Waldeck, formerly a small principality between Westphalia on the north and west and Hesse-Nassau on the south and east, capital Arolsen. It remained independent until 1867 when the administration of government was turned over to Prussia. The prince, however, remained on the throne until 13 November 1918, when Waldeck became a Free State. In 1929 it was completely merged with Prussia. The village of Waldeck (pop. 900 in 1959; 7,770 in 2004) lies in the province of Hesse-Nassau.
An Amish community existed in Waldeck and the neighboring territories of Wittgenstein, Berleburg, and Hesse for at least a century. In all the issues of the Dutch Naamlijst that reported German congregations, 1766-1810, Waldeck, Wittgenstein, and Berleburg all appear as congregations with separate ministerial lists. In 1766 Berleburg is described as 10 (2 German miles) miles from Wittgenstein and Wittgenstein as 18 (4 German miles) miles from Marburg (Hesse). The introduction to the 1797 edition of the Elbing Catechism states, "We elders and ministers of the Mennonite Church, who live in Hesse and Waldeck, have united to publish anew this catechism," but the title page says the booklet is published by "the Christliche Gemeine im Waldeckischen welche Mennonisten benennet werden." The Naamlijst calls all three congregations "Zwitzers." Apparently the scattered families lived not too far apart to think of themselves as one church, and it is known that the families were interrelated.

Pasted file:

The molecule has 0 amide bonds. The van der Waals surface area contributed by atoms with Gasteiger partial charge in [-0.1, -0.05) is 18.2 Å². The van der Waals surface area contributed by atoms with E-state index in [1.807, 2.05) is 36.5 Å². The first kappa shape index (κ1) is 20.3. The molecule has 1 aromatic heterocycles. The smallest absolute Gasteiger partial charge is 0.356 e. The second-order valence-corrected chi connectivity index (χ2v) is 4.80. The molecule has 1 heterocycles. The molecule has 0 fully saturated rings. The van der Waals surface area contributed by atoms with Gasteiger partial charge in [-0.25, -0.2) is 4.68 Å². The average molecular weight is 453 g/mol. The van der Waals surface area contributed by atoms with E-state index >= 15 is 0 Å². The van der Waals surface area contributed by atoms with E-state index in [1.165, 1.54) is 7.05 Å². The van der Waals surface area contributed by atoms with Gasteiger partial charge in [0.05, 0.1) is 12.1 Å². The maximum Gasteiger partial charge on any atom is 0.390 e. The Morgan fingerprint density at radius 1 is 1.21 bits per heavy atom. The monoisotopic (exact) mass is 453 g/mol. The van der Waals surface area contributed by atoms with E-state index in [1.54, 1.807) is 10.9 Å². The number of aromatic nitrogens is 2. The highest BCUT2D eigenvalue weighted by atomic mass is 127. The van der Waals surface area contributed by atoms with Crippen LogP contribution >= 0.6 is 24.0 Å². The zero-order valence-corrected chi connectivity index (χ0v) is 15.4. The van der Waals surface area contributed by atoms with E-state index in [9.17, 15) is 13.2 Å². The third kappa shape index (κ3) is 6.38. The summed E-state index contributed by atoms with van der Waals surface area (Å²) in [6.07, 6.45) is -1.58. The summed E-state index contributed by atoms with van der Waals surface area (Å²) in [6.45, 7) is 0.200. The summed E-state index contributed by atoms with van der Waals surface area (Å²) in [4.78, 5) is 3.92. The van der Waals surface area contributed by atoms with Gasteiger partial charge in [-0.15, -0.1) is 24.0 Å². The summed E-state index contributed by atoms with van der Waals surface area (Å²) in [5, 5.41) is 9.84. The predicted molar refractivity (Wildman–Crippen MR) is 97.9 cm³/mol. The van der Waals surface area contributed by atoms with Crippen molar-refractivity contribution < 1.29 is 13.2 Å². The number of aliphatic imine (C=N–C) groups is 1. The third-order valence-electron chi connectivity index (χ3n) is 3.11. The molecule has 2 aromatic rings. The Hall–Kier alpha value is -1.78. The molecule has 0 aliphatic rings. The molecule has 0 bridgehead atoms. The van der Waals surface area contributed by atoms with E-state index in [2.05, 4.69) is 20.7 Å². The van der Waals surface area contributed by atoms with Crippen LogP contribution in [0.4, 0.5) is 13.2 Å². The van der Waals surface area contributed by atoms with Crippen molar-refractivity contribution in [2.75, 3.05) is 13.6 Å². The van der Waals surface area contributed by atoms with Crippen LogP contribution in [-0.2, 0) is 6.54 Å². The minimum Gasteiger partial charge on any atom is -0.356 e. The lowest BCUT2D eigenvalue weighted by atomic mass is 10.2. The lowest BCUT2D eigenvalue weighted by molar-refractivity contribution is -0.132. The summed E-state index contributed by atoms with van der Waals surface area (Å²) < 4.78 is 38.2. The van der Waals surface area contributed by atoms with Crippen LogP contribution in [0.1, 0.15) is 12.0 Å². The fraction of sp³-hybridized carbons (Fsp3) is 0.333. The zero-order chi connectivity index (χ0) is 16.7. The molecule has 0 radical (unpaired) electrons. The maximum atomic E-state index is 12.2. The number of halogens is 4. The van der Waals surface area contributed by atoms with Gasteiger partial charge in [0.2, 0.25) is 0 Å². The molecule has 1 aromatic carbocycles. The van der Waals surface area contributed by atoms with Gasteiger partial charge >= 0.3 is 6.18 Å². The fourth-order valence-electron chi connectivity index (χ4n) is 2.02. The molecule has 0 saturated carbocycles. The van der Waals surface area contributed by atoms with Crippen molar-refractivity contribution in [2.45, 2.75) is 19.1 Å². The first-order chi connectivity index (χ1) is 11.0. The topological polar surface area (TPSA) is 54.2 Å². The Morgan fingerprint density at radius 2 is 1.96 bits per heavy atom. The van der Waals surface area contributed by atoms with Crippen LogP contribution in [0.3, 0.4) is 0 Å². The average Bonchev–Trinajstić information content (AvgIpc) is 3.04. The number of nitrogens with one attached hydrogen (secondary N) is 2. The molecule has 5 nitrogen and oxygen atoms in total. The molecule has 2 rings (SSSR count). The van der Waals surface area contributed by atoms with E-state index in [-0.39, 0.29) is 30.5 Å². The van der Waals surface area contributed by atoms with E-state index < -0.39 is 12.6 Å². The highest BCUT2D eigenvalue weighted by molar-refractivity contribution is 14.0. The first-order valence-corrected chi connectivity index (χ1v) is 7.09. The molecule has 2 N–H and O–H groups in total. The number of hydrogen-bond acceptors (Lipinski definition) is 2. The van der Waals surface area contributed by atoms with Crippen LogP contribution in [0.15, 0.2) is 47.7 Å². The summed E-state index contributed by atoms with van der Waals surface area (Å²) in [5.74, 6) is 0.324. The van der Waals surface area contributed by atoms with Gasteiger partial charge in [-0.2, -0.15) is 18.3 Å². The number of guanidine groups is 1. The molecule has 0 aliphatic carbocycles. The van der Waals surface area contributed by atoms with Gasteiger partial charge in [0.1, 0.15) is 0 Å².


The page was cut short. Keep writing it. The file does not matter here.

The Naamlijst reports as ministers for the Waldeck congregations: 1766, Michael Güngerich, Johannes Schänebeck, Christian Güngerich, Hans König, Christian Güngerich Jr.; 1769, the same except Schänebeck; 1780, Hans König as elder (ord. 1770), Christian Güngerich as elder (ord. 1773), and Bäntz Schwartztrauben (ord. 1775); 1784, the same two elders plus Peter Güngerich and Christian Güngerich Jr.; 1786, 1793, 1802, and 1810, the same. For Wittgenstein only one appears, always David Ekker 1766-1810 (ord. 1760). For Berleburg likewise only one appears 1766-1810, always Michael Güngerich (ord. 1775), in 1766 called Jr.